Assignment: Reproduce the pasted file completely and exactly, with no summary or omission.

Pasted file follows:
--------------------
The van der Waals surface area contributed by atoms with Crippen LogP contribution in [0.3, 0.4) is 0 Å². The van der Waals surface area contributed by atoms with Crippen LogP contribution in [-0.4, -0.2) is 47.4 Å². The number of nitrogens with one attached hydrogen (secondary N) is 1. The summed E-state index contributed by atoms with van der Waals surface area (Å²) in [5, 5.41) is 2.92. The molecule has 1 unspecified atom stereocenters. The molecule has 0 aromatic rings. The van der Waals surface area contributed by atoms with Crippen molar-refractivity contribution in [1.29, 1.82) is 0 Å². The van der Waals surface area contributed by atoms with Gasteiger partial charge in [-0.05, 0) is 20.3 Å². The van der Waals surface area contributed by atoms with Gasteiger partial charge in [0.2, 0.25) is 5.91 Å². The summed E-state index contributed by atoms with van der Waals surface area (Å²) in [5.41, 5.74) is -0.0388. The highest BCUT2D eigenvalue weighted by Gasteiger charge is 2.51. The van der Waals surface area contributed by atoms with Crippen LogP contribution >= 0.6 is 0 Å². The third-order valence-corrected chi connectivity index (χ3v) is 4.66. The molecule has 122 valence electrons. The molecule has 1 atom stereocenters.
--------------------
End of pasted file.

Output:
The van der Waals surface area contributed by atoms with Crippen LogP contribution in [0.3, 0.4) is 0 Å². The van der Waals surface area contributed by atoms with Crippen LogP contribution in [-0.4, -0.2) is 47.4 Å². The number of nitrogens with one attached hydrogen (secondary N) is 1. The summed E-state index contributed by atoms with van der Waals surface area (Å²) in [5, 5.41) is 2.92. The molecule has 1 unspecified atom stereocenters. The molecule has 0 aromatic rings. The van der Waals surface area contributed by atoms with Crippen molar-refractivity contribution in [1.29, 1.82) is 0 Å². The van der Waals surface area contributed by atoms with Gasteiger partial charge in [-0.05, 0) is 20.3 Å². The van der Waals surface area contributed by atoms with Gasteiger partial charge in [0.2, 0.25) is 5.91 Å². The summed E-state index contributed by atoms with van der Waals surface area (Å²) in [5.41, 5.74) is -0.0388. The highest BCUT2D eigenvalue weighted by Gasteiger charge is 2.51. The van der Waals surface area contributed by atoms with Crippen LogP contribution >= 0.6 is 0 Å². The third-order valence-corrected chi connectivity index (χ3v) is 4.66. The molecule has 122 valence electrons. The molecule has 1 atom stereocenters.